The Regulatory Frontier
In recent years, CBD and Delta 8, a milder alternative to traditional marijuana, have gained significant attention as potential solutions for pain. However, the regulatory landscape for these products remains uncertain, prompting Kentucky’s state agencies and congressional committees to seek public input on their potential regulation.
Kentucky’s rich hemp history, once a leading producer before World War II, has struggled with overproduction, the pandemic’s disruptions, legal hurdles, limited federal oversight, and inadequate banking support. Delta 8, derived from non-psychoactive CBD, has emerged as a potential lifeline for individuals suffering from chronic pain. While medical marijuana won’t be legal in Kentucky until 2025, individuals with 21 qualifying medical conditions are currently allowed to possess up to eight ounces of medical marijuana, albeit with the nearest legal purchase point being in Illinois.
Kentucky made a pioneering move on August 1st by becoming the first state to draft regulations specifically for Delta 8. This decision was spurred by a successful lawsuit filed by the Kentucky Hemp Association, asserting the legality of the product. A state law subsequently mandated guidelines to ensure it remained out of the hands of minors.
However, some critics argue that certain aspects of the regulations put forth by the Cabinet for Health and Family Services are overly stringent. Hemp proponents believe that not all cannabinoids should be subjected to the same rigorous restrictions, as the level of regulation should align with a specific compound’s properties and potential risks. Furthermore, disparities in packaging and marketing regulations across states are causing complications in interstate sales.
While these challenges persist, there is optimism about the possibility of amending the regulations. Moyer notes, “The good news is that the cabinet has been open to opinion and communication. I think it’s fixable.”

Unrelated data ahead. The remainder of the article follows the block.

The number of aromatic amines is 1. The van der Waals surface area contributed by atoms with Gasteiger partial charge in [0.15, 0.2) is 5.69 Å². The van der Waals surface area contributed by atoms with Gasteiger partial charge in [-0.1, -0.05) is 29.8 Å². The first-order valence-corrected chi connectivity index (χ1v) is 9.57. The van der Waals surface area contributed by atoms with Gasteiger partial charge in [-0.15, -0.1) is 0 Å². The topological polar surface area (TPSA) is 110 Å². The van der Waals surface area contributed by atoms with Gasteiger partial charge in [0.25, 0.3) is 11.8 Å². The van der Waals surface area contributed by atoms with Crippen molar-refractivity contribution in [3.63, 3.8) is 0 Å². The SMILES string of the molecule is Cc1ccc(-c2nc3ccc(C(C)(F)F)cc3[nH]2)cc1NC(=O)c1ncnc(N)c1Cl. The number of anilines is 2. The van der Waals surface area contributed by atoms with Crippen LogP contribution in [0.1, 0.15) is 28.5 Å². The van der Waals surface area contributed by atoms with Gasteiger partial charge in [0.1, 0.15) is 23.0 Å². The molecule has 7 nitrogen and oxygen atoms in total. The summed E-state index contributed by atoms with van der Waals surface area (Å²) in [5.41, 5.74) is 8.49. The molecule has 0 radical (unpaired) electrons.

A Zoom meeting to discuss these regulations is scheduled for September 25th at 9 a.m. If you wish to participate, please notify the cabinet at 502-584-6746 or [email protected] by September 18th. Written comments can be submitted until September 30th.
The hemp industry’s battles have also extended to the federal level. Previously considered illegal during the nation’s war on drugs, hemp received a lifeline when Congress legalized it in the 2018 U.S. Farm Bill. Although at least 47 states now permit hemp production, the regulatory landscape remains murky.
One critical argument for legalization rested on hemp’s inability to produce a psychoactive high due to its low THC content. However, chemists have found ways to extract cannabinoids, opening the door to new products.
The U.S. Food and Drug Administration (FDA) faced pressure from hemp advocates after expressing concerns about the safety of hemp products in January and choosing not to regulate them under the category of foods and dietary supplements, which includes botanicals and herbs.
Jonathan Miller, General Counsel of the U.S. Hemp Roundtable, emphasized that the 2018 Farm Bill unequivocally legalized hemp products and that farmers nationwide had invested significantly in this burgeoning industry.
As discussions unfolded in Congress, some lawmakers rejected the FDA’s request for additional time and resources to establish a regulatory framework for CBD products. They argued that the pathway for CBD products’ regulation already existed, as Congress had spoken in 2018.
Despite these challenges, regulation—both at the state and federal levels—is crucial to ensure the growth of the hemp industry while safeguarding consumer interests. Miller emphasized, “Lack of a federal framework has led to the proliferation of unregulated products, some of which raise significant quality, safety, and other consumer protection concerns.”
Dee Dee Taylor, who witnesses firsthand the potential benefits of regulation, succinctly sums up the situation, saying, “There are states that ban it. I’ll take the regulations.”
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